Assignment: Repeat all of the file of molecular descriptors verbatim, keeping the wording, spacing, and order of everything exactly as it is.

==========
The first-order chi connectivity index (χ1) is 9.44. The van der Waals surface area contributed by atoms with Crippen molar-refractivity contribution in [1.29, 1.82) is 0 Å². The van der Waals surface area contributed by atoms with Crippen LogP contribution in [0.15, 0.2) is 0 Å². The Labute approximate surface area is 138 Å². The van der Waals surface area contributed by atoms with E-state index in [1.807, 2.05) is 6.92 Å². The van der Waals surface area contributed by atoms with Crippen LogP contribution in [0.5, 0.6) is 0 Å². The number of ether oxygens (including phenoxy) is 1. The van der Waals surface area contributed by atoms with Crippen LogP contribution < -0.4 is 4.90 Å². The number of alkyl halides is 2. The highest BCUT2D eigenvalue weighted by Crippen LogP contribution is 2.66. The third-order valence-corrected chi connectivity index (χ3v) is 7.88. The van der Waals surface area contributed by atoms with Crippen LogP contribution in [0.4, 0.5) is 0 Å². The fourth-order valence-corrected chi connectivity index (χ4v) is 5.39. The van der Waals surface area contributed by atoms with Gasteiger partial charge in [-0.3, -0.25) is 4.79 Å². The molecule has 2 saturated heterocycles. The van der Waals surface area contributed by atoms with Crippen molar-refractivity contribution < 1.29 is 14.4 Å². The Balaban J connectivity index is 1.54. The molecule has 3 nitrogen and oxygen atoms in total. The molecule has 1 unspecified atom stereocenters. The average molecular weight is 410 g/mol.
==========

The first-order chi connectivity index (χ1) is 9.44. The van der Waals surface area contributed by atoms with Crippen molar-refractivity contribution in [1.29, 1.82) is 0 Å². The van der Waals surface area contributed by atoms with Crippen LogP contribution in [0.15, 0.2) is 0 Å². The Labute approximate surface area is 138 Å². The van der Waals surface area contributed by atoms with E-state index in [1.807, 2.05) is 6.92 Å². The van der Waals surface area contributed by atoms with Crippen LogP contribution in [0.5, 0.6) is 0 Å². The number of ether oxygens (including phenoxy) is 1. The van der Waals surface area contributed by atoms with Crippen LogP contribution < -0.4 is 4.90 Å². The number of alkyl halides is 2. The highest BCUT2D eigenvalue weighted by Crippen LogP contribution is 2.66. The third-order valence-corrected chi connectivity index (χ3v) is 7.88. The van der Waals surface area contributed by atoms with Crippen LogP contribution in [0.4, 0.5) is 0 Å². The fourth-order valence-corrected chi connectivity index (χ4v) is 5.39. The van der Waals surface area contributed by atoms with Gasteiger partial charge in [-0.3, -0.25) is 4.79 Å². The molecule has 2 saturated heterocycles. The van der Waals surface area contributed by atoms with Crippen molar-refractivity contribution < 1.29 is 14.4 Å². The Balaban J connectivity index is 1.54. The molecule has 3 nitrogen and oxygen atoms in total. The molecule has 1 unspecified atom stereocenters. The average molecular weight is 410 g/mol.